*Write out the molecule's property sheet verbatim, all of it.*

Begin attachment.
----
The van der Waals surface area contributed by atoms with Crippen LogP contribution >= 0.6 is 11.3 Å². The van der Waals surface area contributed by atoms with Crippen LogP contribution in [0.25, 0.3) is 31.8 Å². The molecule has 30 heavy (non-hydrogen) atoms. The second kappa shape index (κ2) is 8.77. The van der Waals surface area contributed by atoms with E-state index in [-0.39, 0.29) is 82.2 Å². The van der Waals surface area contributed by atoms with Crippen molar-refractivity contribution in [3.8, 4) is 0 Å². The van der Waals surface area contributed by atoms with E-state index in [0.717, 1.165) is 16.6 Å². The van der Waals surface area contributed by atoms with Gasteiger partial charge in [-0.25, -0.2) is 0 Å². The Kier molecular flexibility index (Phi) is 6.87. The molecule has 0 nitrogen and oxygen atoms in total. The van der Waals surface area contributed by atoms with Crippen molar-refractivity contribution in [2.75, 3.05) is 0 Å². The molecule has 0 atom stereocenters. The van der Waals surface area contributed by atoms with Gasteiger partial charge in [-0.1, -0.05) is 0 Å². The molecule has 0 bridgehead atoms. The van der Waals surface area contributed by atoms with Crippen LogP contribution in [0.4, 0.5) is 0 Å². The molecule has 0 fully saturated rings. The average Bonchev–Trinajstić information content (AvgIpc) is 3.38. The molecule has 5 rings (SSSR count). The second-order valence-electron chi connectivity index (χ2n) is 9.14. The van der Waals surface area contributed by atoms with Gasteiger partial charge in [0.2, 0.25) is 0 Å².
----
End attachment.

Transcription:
The van der Waals surface area contributed by atoms with Crippen LogP contribution >= 0.6 is 11.3 Å². The van der Waals surface area contributed by atoms with Crippen LogP contribution in [0.25, 0.3) is 31.8 Å². The molecule has 30 heavy (non-hydrogen) atoms. The second kappa shape index (κ2) is 8.77. The van der Waals surface area contributed by atoms with E-state index in [-0.39, 0.29) is 82.2 Å². The van der Waals surface area contributed by atoms with Crippen molar-refractivity contribution in [3.8, 4) is 0 Å². The van der Waals surface area contributed by atoms with E-state index in [0.717, 1.165) is 16.6 Å². The van der Waals surface area contributed by atoms with Gasteiger partial charge in [-0.25, -0.2) is 0 Å². The Kier molecular flexibility index (Phi) is 6.87. The molecule has 0 nitrogen and oxygen atoms in total. The van der Waals surface area contributed by atoms with Crippen molar-refractivity contribution in [2.75, 3.05) is 0 Å². The molecule has 0 atom stereocenters. The van der Waals surface area contributed by atoms with Gasteiger partial charge in [-0.1, -0.05) is 0 Å². The molecule has 0 bridgehead atoms. The van der Waals surface area contributed by atoms with Crippen LogP contribution in [0.4, 0.5) is 0 Å². The molecule has 0 fully saturated rings. The average Bonchev–Trinajstić information content (AvgIpc) is 3.38. The molecule has 5 rings (SSSR count). The second-order valence-electron chi connectivity index (χ2n) is 9.14. The van der Waals surface area contributed by atoms with Gasteiger partial charge in [0.2, 0.25) is 0 Å².